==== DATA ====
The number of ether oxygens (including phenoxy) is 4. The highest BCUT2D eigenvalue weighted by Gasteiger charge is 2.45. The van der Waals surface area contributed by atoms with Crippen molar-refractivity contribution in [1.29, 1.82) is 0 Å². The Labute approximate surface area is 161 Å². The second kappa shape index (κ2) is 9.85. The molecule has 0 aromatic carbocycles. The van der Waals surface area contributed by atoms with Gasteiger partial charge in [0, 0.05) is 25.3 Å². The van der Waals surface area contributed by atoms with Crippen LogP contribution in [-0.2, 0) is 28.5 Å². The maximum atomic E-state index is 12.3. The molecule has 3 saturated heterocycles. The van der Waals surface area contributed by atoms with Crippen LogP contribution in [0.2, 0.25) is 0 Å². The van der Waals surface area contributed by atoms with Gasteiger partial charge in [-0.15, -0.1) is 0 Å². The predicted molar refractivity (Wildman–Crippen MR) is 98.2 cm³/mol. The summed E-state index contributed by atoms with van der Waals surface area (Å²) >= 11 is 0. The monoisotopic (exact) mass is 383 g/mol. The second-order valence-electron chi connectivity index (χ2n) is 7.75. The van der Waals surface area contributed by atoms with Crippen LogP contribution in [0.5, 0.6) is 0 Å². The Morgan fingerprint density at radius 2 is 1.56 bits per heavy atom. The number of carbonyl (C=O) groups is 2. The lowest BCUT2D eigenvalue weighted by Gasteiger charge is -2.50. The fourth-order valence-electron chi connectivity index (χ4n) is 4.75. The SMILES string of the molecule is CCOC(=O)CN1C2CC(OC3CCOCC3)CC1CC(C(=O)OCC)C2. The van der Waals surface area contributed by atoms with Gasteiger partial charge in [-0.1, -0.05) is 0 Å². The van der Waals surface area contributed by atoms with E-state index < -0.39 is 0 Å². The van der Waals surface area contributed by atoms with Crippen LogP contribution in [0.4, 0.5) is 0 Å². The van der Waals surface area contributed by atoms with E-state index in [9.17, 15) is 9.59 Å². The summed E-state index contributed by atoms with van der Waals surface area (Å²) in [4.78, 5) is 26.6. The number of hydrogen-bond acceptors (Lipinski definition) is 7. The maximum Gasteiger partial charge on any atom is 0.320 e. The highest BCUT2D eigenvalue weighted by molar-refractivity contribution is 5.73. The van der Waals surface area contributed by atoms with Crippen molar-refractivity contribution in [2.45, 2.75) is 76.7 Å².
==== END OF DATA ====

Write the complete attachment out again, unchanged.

The number of ether oxygens (including phenoxy) is 4. The highest BCUT2D eigenvalue weighted by Gasteiger charge is 2.45. The van der Waals surface area contributed by atoms with Crippen molar-refractivity contribution in [1.29, 1.82) is 0 Å². The Labute approximate surface area is 161 Å². The second kappa shape index (κ2) is 9.85. The molecule has 0 aromatic carbocycles. The van der Waals surface area contributed by atoms with Gasteiger partial charge in [0, 0.05) is 25.3 Å². The van der Waals surface area contributed by atoms with Crippen LogP contribution in [-0.2, 0) is 28.5 Å². The maximum atomic E-state index is 12.3. The molecule has 3 saturated heterocycles. The van der Waals surface area contributed by atoms with Crippen LogP contribution in [0.2, 0.25) is 0 Å². The van der Waals surface area contributed by atoms with Gasteiger partial charge in [-0.15, -0.1) is 0 Å². The predicted molar refractivity (Wildman–Crippen MR) is 98.2 cm³/mol. The summed E-state index contributed by atoms with van der Waals surface area (Å²) >= 11 is 0. The monoisotopic (exact) mass is 383 g/mol. The second-order valence-electron chi connectivity index (χ2n) is 7.75. The van der Waals surface area contributed by atoms with Crippen LogP contribution in [0.5, 0.6) is 0 Å². The Morgan fingerprint density at radius 2 is 1.56 bits per heavy atom. The number of carbonyl (C=O) groups is 2. The lowest BCUT2D eigenvalue weighted by Gasteiger charge is -2.50. The fourth-order valence-electron chi connectivity index (χ4n) is 4.75. The SMILES string of the molecule is CCOC(=O)CN1C2CC(OC3CCOCC3)CC1CC(C(=O)OCC)C2. The van der Waals surface area contributed by atoms with Gasteiger partial charge in [-0.1, -0.05) is 0 Å². The van der Waals surface area contributed by atoms with E-state index < -0.39 is 0 Å². The van der Waals surface area contributed by atoms with Crippen LogP contribution in [0.4, 0.5) is 0 Å². The van der Waals surface area contributed by atoms with E-state index in [9.17, 15) is 9.59 Å². The summed E-state index contributed by atoms with van der Waals surface area (Å²) in [4.78, 5) is 26.6. The number of hydrogen-bond acceptors (Lipinski definition) is 7. The maximum Gasteiger partial charge on any atom is 0.320 e. The highest BCUT2D eigenvalue weighted by molar-refractivity contribution is 5.73. The van der Waals surface area contributed by atoms with Crippen molar-refractivity contribution in [2.45, 2.75) is 76.7 Å².